I don’t think “Breakup Songs” sounds cheesy.

M.C.: Thank you! It felt kind of show tune-y or something trying to do the big stops in the verse and fit a lot of words in. It’s fun and I’m glad it doesn’t sound corny.

Zach: Dang, I was going for cheesy! We’ve got to scrap it and start over.


The next record is a complete show tune extravaganza.

M.C.: When we were recording some new stuff with Dave in March in Toronto, I was doing vocals for one song and there was one point where I finished a take and he came on the mic from the control room, and was like, “You’ve gotta do it less Broadway!” [laughs] We’ve tried, we’ve failed. But maybe the next album will be show tunes.

Zach: The New York Broadway, not the Nashville one.

M.C.: So true! [laughs]

There’s a Nashville Broadway?

M.C.: It’s the name of the street with all the honky tonks and drinking and debauchery.

Zach: Where all the tourists go.

M.C.: Cowboy hats, bachelorette parties.

Zach: Pedal taverns. Everything you go to Nashville for.

On “Fishnets” you talk about writing your Morning Pages and there’s a reference to On Cinema at the Cinema. What impact has The Artist’s Way had on you?

M.C.: Gosh, it has been massive for me just in how I approach failure. I was gonna say creativity but it feels like failure is the more overarching theme that creativity is under the umbrella of. It’s very inspiring for having perseverance and for valuing practice over product. The Morning Pages are a great example. It’s not about what it says on the pages, it doesn’t matter what it says. God forbid you show it to anyone, you’re not even supposed to look at it yourself before it’s been at least six months. It’s not about what you get out of it, it’s about being comfortable in bringing yourself to act.

The reason I say failure is the thing that The Artist’s Way impacts for me is because a lot of the time - at least the way Julia Cameron puts it - the hesitance to sit down and actually start writing even something like a journal, much less a song or a screenplay or any kind of art, is out of fear of shame or fear of rejection. Like, “I’m going to make this thing and someone is going to tell me, ‘How dare you create this thing? How dare you express this part of yourself?’” even if it’s in the most well-meaning way. An example that Julia Cameron gives is parents who are trying to help their child’s preservation and want to say, “We care about you. We love you. We want to protect you so don’t do that kind of thing out in the world”. That can be really creatively scarring and that is its own kind of failure. This doesn't apply to my parents, I want to make that clear. They’ve been very supportive.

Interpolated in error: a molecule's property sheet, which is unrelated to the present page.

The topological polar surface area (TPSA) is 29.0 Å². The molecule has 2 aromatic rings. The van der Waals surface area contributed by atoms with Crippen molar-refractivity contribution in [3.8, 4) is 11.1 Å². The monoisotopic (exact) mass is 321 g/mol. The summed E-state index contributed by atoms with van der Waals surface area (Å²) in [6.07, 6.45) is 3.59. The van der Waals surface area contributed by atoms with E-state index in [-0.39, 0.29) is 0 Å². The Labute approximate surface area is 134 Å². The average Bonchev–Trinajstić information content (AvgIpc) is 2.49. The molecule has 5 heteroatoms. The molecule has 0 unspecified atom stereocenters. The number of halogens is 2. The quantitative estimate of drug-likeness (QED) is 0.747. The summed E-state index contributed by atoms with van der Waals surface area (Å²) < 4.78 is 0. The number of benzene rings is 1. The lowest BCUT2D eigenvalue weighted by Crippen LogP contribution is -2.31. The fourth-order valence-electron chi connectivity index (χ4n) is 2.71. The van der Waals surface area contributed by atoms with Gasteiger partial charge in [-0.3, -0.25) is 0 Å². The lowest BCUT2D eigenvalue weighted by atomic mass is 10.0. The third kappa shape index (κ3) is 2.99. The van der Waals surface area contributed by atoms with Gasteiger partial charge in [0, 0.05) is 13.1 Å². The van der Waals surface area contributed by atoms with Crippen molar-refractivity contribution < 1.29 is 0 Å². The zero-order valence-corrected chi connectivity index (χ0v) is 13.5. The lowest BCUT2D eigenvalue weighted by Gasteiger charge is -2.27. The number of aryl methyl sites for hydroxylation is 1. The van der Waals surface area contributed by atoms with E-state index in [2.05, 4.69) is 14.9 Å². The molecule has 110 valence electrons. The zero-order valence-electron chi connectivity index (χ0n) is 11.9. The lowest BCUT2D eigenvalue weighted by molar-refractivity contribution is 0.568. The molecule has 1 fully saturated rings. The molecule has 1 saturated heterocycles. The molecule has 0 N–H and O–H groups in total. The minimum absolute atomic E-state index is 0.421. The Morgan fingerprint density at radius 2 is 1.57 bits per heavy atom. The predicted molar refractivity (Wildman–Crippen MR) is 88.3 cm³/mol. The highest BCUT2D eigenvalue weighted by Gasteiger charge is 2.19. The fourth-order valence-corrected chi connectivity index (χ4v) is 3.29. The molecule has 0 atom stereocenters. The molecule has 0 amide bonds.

Airing stuff out and uncovering it and being willing to do the thing regardless of how the product turns out is the message of The Artist’s Way to me. She describes this analogy for what doing The Artist’s Way is, which is finally taking the step to bring your festering wound that you’ve been ignoring to a doctor. It feels like that. Having the courage to get the things that you don’t want to acknowledge out in the open and do the thing anyway, has really informed the way I approach a lot of stuff in life. This is a book that I’ve taught to students in philosophy classes because I think it is a real work of practical philosophy. It’s impacted my life from my art to my job to the way I operate as a person emotionally in the world. It feels a little culty at times but only in good ways or in useful ways so far anyway. If it’s cultish, it’s a very inclusive and uplifting one.